TASK 4.10 > IP prefix-list R4 deny 155.1.0.4/32 <mechanics of this cmd>

suppose routerr has a ip address of 155.1.0.4/24

 

 

if i use the above prefix list to block said address(155.1.0.4)...doesn't  the BITS CHECKED AND THE MASK HAVE TO MATCH??

 

so 32 bits checked...thats fine

but the mask on R4 is a /24 ..which would make the prefix list fail..

 

but thats the solution presented for task 4.10..which means my understanding of prefix lists is lacking..

 

how does the above logic work when you deny 155.1.0.4/32 but the prefix you are actually denying has a /24 mask....

Comments

  • recent INE CCIE Nic Bhasin comes thru on a phone call!

    the  address you r filtering according to the GATEWAY  ie source of the routing updates is 155.1.0.4. That is the source address in the IP packet....which contains the routing update....

     

    last i checked the IP packet has a source IP field...a destination IP field...but no mask!

     

     

     

  • ip prefix TEST deny 155.1.0.4/32

    Above prefix will only match one node in binary tree which is exactly IP 155.1.0.4.

    I don't remember from which book/web that I read about the explanation of prefix list using binary tree.
    But you can check out this brief blog post by Brian McGahan about "how do prefix lists work"
    http://blog.ine.com/2007/12/26/how-do-prefix-lists-work/ 

     

  • pay attention to the detail my friend...

    i'll quote FROM THAT BLOG (which i've read already)

    """ip prefix-list LIST permit 1.2.3.0/24″ would be an exact match for the prefix 1.2.3.0 with a subnet mask of 255.255.255.0. """

     

    so the ip prefix TEST deny 155.1.0.4/32 would not match 155.1.0.4 since router 4 has a mask of /24. 

    ie with JUST a /len option the number of bits checked AND the mask has to EXACTLY MATCH...those are the rules..and i didn't make em!

     

    however the GATEWAY command in the distribute list makes the matching of the mask a moot point since there is no mask ion the IP packet.

    with the gateway option..you r looking at the IP packet NOT the route update inside the packet..thats my best guess...

     

    however if you can find the binary tree stuff..i'd sure like to look at it!

     

  • Hi all,

       So in this task you need to filter RIP updates received from a specific source/host (known as gateway). Since the source address always identifies a host it makes more sense to use in the prefix-list 155.1.0.4/32, however for this case also 155.1.0.4/24 and 155.1.0.4/26 will do the trick. In the same time, for the router the prefix-list entry 155.1.0.4/24 makes no sense (a host IP with a subnet mask) so it will automatically convert this entry to 155.1.0.0/24 and this entry will NOT match on the source of the RIP update which is 155.1.0.4. When you use prefix-list with the "gateway" option, the mask matched in the prefix-list entry is simpli ignored (basically the prefix-list behaves in this case as an standard ACL which says deny host 155.1.0.4).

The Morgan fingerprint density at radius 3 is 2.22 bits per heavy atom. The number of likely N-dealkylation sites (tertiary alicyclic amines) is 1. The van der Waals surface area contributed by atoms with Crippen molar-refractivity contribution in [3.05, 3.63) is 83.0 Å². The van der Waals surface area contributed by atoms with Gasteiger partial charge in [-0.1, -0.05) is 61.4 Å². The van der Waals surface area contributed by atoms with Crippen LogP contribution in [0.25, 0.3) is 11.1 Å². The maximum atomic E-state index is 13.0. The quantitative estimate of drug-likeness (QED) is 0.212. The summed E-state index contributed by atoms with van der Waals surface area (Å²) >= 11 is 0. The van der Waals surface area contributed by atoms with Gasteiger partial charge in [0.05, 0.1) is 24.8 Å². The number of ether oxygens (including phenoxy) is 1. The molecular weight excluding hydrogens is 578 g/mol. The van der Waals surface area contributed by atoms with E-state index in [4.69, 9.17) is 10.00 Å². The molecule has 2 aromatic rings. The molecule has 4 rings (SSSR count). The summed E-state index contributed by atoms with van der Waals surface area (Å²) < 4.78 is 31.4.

Good luck with your studies!

  • Hi all,

       So in this task you need to filter RIP updates received from a specific source/host (known as gateway). Since the source address always identifies a host it makes more sense to use in the prefix-list 155.1.0.4/32, however for this case also 155.1.0.4/24 and 155.1.0.4/26 will do the trick. In the same time, for the router the prefix-list entry 155.1.0.4/24 makes no sense (a host IP with a subnet mask) so it will automatically convert this entry to 155.1.0.0/24 and this entry will NOT match on the source of the RIP update which is 155.1.0.4. When you use prefix-list with the "gateway" option, the mask matched in the prefix-list entry is simpli ignored (basically the prefix-list behaves in this case as an standard ACL which says deny host 155.1.0.4).

    Good luck with your studies!

     

    however the GATEWAY command in the distribute list makes the matching of the mask a moot point since there is no mask ion the IP packet.

     

    thats what i ws saying above!!!   ...however...it is greately encouraging to have a CCIE confirm what you were thinking! so Thankyou :-)

     

    i win i win![:D]

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